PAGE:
Otome Game Characters That Surprised Me

Otome Game Characters That Surprised Me

Here are a handful of otome game characters that took me by surprise, some even downright shocked me. Be warned that there are some spoilers in this article, so tread carefully if you haven’t finished any of these games.

Chikage Kazama (Hakuoki: Kyoto Winds & Edo Blossoms)

When I started playing Hakuoki: Kyoto Winds, I went in without knowing exactly how many love interests there were going to be (there’s a lot). Chikage Kazama makes an appearance early on, and it’s no secret that he’s one of the villains of the story, or so it seems. Yes, the initial encounters reveal his cold-hearted nature, as to be expected of a demon, as he wrecks havoc and threatens to kidnap Chizuru; it’s all in an effort to marry her so she can bear pure-blooded demon babies. I’ll admit, I was startled by the intensity of his pursuit.

During my initial playthrough I remember learning that Chikage was in fact a love interest, and knowing his motives made the prospect all the more interesting. What on earth kind of romantic developments would come from this kind of love interest? While Kazama is rough around the edges, his story is certainly intriguing. His route was the one I was most curious about, and I was pleasantly surprised by the depth of his character and his reactions to the events that unfold with Kaoru, the ultimate antagonist of his route. His disgust for Chizuru’s brother puts Chikage in a good light.

Saeki (Collar x Malice)

Saeki’s character immediately captured my attention in Collar x Malice. He’s a good looking guy, and has been close friends with Hoshino for awhile. Overall, they seem to get along really well—platonically, that is. It quickly became clear that he doesn’t have a route, and I couldn’t help but ask myself, why is a handsome man like Saeki not a love interest? Is it just another one of those games with attractive side characters that we can only dream of dating? Either Otomate wanted to tease their fans, or something darker was simmering beneath the surface. And there was.

Upon unraveling the mystery and Saeki’s true identity, the reason why he isn’t a love interest becomes very clear. Saeki isn’t the carefree, laid-back guy that he masquerades as. His ultimate role in Collar x Malice is a significant one; he was the culprit all along. I found the complexities of Saeki’s character very intriguing, and even though he is the antagonist, I’d be keen to see what chaos would unfold if he had his own route.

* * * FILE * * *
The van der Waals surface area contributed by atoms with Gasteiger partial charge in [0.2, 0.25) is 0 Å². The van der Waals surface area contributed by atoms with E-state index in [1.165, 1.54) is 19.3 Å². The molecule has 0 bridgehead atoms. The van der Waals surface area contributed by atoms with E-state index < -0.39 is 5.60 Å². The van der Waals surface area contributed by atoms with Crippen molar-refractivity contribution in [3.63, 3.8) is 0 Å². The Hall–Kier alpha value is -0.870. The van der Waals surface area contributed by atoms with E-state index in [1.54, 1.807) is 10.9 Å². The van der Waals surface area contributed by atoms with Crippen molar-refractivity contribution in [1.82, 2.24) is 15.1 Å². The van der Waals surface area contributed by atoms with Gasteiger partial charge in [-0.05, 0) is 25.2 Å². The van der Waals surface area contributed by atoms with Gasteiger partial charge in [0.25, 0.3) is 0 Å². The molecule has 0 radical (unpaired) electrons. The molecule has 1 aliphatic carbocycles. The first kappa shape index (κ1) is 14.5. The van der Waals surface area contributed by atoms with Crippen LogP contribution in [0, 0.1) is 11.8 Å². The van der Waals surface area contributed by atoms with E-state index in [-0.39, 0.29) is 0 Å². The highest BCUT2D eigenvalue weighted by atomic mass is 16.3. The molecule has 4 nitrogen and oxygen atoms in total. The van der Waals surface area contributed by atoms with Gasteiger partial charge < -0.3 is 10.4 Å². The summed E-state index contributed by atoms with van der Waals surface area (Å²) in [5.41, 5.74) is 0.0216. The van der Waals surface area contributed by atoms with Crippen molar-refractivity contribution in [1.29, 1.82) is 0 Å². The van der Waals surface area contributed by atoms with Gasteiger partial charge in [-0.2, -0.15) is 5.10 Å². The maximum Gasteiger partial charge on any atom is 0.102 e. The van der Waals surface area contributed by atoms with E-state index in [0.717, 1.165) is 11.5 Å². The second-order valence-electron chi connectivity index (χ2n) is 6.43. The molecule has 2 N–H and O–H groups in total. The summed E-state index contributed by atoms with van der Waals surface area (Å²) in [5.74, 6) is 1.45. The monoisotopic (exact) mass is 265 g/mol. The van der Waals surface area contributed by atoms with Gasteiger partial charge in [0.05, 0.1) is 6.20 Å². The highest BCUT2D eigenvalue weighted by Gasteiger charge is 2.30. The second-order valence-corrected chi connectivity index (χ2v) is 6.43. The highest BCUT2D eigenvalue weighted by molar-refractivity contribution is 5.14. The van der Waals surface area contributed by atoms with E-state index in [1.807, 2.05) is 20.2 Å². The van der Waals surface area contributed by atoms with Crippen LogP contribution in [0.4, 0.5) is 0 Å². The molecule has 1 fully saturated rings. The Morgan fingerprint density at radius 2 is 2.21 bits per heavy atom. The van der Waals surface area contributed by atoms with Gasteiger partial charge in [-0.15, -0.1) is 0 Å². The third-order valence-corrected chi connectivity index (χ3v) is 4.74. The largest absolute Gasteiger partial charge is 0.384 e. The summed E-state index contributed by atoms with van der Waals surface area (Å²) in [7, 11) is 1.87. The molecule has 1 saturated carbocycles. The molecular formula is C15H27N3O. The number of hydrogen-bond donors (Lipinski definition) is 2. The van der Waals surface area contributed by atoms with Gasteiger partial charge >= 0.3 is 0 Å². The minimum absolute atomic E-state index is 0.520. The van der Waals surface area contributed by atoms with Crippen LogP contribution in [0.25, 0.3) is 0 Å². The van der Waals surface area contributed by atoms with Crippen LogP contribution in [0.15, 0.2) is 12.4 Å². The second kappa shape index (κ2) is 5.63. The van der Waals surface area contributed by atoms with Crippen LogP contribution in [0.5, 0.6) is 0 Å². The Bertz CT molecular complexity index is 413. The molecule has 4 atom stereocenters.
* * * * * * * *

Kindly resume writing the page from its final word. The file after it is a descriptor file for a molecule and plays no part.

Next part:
Lyon (Empty Horizons)

Mireille and Lyon embark on a trip to her uncle’s house, her new residence after the untimely death of her late father. The circumstances in Empty Horizons still haunt me to this day. It stands as one of my favorite visual novels because of how much it shook me. I spent the entirety of my play-through hoping that Lyon would return Mireille’s feelings for him. My thoughts were that it was going to end in one of two ways: Lyon would return her feelings before the trip ended, or he wouldn’t. The twist that followed shocked me to the core.

What Lyon does is not reminiscent of a yandere moment; it is the action of a man who has lost his humanity for the sake of a job. It is the epitome of a bittersweet love, because he knew that she loved him and he committed the crime anyways. Of course, although this is technically considered a kinetic novel, you are kindly rewarded with an alternate ending after you finish the game. Lyon’s character is redeemed and players are given the happy ending we desperately craved. I recommend this to anyone who is looking to be surprised, but I warn that it’s not for the faint of heart.

Shuu Iwamine (Hatoful Boyfriend)

Despite being a handsome bird, Shuu is quite intimidating, and right off the bat something feels off about him. The first hint that he’s up to something is the unusual medication he has in his office. That’s not to mention the mysteries revolving around St. Pigeonation, which include students suspiciously going missing in the infirmary. It’s time to start waving the red flag, especially when we confront the doctor about it and he makes an offhanded remark about it being cool if the protagonist disappeared.

His strange remarks don’t stop there, but the main character doesn’t seem to have a natural sense for danger and quickly forgives his morbid comments. In the finale of his route, Shuu’s ending is macabre. The writer is very descriptive about the gruesome events that take place in the infirmary. Shuu is nonchalant and open about his experiments and the destruction he causes. He shows no remorse for the heinous crimes he’s committed, and if anything, he’s rather proud to proceed with his experimentation. It is no surprise that the heroine is his next target.

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